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Two tax credits may apply to your tax situation if you have children, and one of those will potentially increase if pending tax legislation passes in time for your 2023 return.

Child Tax Credit

The Child Tax Credit applies if you had a child in 2023 that meets these criteria:

  • Has a Social Security number that is valid for employment in the US
  • Was under age 17 at the end of 2023
  • Is your son, daughter, stepchild, eligible foster child, brother, sister, stepbrother, stepsister, half-brother, half-sister, or a descendant of one of these (such as a grandchild, niece or nephew)
  • Provides no more than half of their own financial support during the year
  • Lived with you for more than half the year
  • Is properly claimed as your dependent on your tax return
  • Did not file a joint return with their spouse for the tax year or filed it only to claim a refund of withheld income tax or estimated tax paid
  • Is a US citizen, US national, or US resident alien

The maximum amount of the child tax credit is $2,000 for each qualifying child. You can claim the full amount of the 2023 Child Tax Credit for each qualifying child if you meet all eligibility factors and your annual income does not exceed $200,000 single/$400,000 joint. Parents and guardians with higher incomes may be eligible to claim a partial credit.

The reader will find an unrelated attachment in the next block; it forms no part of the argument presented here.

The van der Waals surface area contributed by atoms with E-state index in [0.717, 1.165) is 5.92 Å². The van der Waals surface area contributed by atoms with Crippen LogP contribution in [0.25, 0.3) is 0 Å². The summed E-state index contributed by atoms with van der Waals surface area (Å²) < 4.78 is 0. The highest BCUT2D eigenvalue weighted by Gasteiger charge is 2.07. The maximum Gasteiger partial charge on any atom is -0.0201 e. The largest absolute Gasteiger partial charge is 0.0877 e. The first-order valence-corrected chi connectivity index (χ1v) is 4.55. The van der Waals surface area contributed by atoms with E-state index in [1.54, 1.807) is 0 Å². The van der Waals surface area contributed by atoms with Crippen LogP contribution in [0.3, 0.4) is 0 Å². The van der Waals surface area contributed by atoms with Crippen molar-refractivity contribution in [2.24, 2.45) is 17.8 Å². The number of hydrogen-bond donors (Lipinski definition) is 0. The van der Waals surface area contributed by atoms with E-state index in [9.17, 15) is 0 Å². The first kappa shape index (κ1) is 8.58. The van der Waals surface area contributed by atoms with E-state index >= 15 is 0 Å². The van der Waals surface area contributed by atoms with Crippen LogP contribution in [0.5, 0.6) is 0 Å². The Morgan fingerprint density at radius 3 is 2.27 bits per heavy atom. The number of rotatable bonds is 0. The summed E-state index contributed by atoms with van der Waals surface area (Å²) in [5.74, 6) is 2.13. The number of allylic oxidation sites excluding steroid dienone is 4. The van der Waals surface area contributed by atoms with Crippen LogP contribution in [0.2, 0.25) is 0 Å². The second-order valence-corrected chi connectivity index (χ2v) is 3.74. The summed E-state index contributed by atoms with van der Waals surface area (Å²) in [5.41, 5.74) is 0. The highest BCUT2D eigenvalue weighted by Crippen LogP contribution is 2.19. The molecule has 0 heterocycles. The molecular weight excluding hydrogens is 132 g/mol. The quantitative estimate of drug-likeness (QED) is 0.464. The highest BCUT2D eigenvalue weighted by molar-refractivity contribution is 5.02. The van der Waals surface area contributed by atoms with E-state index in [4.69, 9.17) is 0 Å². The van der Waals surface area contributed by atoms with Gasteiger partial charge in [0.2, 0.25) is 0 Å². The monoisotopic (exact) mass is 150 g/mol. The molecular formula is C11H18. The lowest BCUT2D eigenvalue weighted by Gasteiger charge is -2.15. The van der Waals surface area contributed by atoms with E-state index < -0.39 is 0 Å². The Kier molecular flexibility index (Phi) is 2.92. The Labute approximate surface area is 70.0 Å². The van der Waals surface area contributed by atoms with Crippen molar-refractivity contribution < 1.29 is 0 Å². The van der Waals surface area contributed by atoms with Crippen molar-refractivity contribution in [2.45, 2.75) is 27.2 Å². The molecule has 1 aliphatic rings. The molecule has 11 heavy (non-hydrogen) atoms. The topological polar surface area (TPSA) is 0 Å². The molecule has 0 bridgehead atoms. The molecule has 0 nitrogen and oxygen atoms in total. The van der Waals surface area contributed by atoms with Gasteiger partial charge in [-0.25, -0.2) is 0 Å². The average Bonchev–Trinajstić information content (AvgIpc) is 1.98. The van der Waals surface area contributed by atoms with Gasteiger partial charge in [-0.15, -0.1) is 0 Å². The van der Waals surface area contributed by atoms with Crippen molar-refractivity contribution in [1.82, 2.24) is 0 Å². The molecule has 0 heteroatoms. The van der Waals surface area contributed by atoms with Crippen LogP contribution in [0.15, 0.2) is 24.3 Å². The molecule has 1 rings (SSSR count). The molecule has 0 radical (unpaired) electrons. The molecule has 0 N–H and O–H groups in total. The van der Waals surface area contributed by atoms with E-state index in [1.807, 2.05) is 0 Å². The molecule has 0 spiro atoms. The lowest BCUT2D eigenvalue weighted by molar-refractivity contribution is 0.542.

More information is available in the Instructions for Schedule 8812, which is the form used to claim the credit.

Changes on the Horizon . . . Maybe?

Enhancements to the Child Tax Credit are part of pending legislation called the Tax Relief for American Families and Workers Act of 2024, which was overwhelmingly approved by the House on January 31, 2024 and is currently under Senate consideration. If passed, those enhancements would affect 2023 tax returns. However, as of this writing, other legislative priorities have arisen that make speedy passage of this bill unlikely, even with previous broad bipartisan support. We’ll keep you posted.

Child and Dependent Care Credit

A similarly-named but completely different credit can be claimed if you pay someone to care for your child (or other qualifying dependent) because you and your spouse work. You may be able to claim the Child and Dependent Care Tax Credit if you pay dependent care expenses for a qualifying dependent who is:

  • A child under the age of 13
  • A spouse or dependent of any age who is incapable of self-care
  • Who lives with you for more than half the year

The credit is calculated based on your income and a percentage of expenses that you incur for the care of qualifying persons to enable you to go to work, look for work, or attend school.

In order to claim the credit, you must identify the care provider on your tax return, including taxpayer identification number – social security number or EIN. However, if the care provider is a tax-exempt organization such as a church or school, you can enter “Tax-Exempt” in the space for the number. You’re responsible for making a good faith effort to obtain this information in order to claim the tax credit.

More details are available in IRS Publication 503, Child and Dependent Care Expenses.